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View David Bareford's profile (online now)

Building a Goat Barn #8: The Circle Is Complete

22 minutes ago by David Bareford | 0 comments »

This post is a bit celebratory: the wall frames are completely up and the retaining walls are built! Here is the state of the project: And finally complete: And here is a long shot, showing HALF of the distance and elevation gain from my driveway: So now, on Aug 9th, I’m inviting friends and family over for a barn raising to add the rafters!

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View David Bareford's profile (online now)

Building a Goat Barn #7: The Henges Go Up

2 hours ago by David Bareford | 0 comments »

To start building the lower retaining wall, I needed to have two of my wall posts in place as the outer anchor points. I quickly realized that I couldn’t just drop a post in a hole: I needed to build the whole henge and install it as a unit. Why? Because of the mortise-and-tenon diagonal braces, I had to make sure that the mortise was the right height and angle to mate with the overhead beam and its adjoining post. Even though timber framing doesn’t have to be to the thousand...

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View David Bareford's profile (online now)

Building a Goat Barn #6: The Retaining Wall Saga Continues...

3 hours ago by David Bareford | 2 comments »

So as I finished digging the hill back to the necessary perimeter for the barn, I also continued trying to find an alternate kind of retaining wall a bit less heavy than seventeen tons of stone. My trusty Home Depot Outdoor book included the suggestion of a post-and-board wall. Since I happened to have a fair amount of treated 2×6 boards from my friend’s demolished deck, I decided to sink my upper four posts into the ground (rather than sitting on padstones), cement them in place, ...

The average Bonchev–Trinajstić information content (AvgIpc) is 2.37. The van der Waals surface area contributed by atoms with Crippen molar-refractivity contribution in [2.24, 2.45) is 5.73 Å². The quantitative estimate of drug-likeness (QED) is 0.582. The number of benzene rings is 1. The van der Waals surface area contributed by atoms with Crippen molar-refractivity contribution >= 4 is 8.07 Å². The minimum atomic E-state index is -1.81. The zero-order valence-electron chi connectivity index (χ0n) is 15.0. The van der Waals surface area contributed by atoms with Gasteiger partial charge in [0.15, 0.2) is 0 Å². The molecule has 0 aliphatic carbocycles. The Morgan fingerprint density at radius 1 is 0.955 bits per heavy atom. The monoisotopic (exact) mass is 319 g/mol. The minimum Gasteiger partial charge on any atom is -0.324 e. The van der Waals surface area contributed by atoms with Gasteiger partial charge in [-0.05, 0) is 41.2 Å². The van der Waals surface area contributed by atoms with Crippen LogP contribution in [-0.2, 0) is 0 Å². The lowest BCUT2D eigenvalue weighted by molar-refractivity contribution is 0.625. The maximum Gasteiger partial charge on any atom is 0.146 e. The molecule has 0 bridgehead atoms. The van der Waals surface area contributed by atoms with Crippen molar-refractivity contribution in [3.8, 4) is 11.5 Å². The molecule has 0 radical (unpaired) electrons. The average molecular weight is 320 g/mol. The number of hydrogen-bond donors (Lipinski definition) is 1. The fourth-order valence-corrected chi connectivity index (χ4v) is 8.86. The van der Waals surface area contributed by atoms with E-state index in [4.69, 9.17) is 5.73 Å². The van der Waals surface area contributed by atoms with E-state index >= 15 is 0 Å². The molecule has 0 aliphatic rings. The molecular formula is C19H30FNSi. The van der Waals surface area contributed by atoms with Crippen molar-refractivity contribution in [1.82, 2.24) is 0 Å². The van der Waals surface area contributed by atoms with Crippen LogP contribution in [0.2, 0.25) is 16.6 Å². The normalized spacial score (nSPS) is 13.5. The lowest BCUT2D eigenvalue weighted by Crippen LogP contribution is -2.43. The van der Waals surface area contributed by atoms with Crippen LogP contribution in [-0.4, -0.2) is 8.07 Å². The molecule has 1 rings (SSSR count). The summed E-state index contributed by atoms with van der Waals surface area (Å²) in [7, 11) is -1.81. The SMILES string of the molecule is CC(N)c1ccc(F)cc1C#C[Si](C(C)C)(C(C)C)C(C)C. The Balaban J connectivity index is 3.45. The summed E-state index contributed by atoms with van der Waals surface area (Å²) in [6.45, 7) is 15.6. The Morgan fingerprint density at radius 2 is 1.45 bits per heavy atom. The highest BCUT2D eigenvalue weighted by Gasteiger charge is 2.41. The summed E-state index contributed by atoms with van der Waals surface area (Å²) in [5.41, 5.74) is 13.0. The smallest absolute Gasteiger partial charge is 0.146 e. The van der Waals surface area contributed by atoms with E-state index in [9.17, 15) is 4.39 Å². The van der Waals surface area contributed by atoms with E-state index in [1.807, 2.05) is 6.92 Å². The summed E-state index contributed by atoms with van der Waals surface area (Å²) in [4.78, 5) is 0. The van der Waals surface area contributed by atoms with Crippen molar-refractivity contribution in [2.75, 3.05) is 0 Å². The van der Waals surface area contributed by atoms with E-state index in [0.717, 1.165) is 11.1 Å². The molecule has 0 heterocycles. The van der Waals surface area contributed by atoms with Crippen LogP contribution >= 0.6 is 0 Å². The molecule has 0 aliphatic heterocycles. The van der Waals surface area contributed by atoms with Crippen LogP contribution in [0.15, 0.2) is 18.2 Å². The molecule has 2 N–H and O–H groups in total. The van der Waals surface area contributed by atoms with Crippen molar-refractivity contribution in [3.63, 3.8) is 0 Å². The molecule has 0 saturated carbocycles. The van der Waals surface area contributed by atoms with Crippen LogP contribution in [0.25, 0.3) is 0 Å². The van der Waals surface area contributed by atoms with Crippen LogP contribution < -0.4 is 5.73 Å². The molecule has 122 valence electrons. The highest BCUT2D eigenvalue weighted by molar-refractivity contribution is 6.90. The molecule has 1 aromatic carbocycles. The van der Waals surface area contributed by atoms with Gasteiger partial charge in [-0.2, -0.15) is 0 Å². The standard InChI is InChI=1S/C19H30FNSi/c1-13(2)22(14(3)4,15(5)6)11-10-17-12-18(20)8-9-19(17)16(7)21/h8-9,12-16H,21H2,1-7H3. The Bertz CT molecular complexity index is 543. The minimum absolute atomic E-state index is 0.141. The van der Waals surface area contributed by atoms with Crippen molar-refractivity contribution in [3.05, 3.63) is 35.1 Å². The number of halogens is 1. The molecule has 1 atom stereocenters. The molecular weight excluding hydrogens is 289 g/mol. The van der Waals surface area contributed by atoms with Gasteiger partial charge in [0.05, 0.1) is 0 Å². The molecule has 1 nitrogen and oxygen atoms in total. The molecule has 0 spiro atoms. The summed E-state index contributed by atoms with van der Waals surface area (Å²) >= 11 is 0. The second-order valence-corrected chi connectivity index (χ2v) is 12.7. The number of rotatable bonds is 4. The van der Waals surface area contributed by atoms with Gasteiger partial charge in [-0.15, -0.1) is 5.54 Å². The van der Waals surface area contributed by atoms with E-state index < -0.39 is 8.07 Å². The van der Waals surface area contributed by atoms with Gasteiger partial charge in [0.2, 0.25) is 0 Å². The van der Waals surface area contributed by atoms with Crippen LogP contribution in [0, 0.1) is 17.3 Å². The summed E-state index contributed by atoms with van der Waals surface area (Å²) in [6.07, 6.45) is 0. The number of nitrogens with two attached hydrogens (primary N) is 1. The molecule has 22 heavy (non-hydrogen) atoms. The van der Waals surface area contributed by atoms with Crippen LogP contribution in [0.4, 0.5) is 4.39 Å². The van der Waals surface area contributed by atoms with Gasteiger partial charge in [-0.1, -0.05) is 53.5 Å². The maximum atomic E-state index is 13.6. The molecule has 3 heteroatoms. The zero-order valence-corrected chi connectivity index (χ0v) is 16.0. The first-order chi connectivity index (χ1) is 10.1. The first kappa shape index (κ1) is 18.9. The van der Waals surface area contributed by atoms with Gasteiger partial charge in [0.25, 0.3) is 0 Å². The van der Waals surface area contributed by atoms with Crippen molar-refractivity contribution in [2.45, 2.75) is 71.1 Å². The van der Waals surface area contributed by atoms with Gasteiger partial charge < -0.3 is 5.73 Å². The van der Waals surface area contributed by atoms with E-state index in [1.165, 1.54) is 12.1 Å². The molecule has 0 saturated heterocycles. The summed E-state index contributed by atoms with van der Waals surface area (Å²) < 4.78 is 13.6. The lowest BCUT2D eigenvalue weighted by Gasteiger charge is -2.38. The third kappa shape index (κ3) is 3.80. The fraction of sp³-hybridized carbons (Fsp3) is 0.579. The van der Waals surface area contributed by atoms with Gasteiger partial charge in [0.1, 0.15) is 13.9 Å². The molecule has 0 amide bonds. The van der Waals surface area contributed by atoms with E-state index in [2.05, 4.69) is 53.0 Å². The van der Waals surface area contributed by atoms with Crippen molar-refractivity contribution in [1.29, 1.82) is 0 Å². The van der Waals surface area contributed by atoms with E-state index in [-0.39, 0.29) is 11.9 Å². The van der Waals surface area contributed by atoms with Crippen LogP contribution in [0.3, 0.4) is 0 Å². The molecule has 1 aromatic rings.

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View Gary Rogowski's profile

A Strategy for Woodworking #14: Making the Connection

3 hours ago by Gary Rogowski | 2 comments »

Tools are meant to be used by humans. I think that we learned to think by using them. By using tools, our hands made a connection to our brains and then our curiosity gene dove in and our minds grew because of this. We discovered so much about the world poking about in it with our hands. And by using the power of the wedge, we learned to do all sorts of things from carving to cleaving to sawing and planing. We are humans and that means we need to keep making that connection between hand an...

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View cpine's profile

Simple project- small three legged stool

12 hours ago by cpine | 0 comments »

I did a project just because it looked like fun and it will help me learn for a coming project. This simple three legged stool out of some maple. “Three Legged Stool”: http://youtu.be/XN6VE7_SgMc Thanks so much for your support! Best RegardsChris

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View Philip's profile

The three photo blog update

13 hours ago by Philip | 3 comments »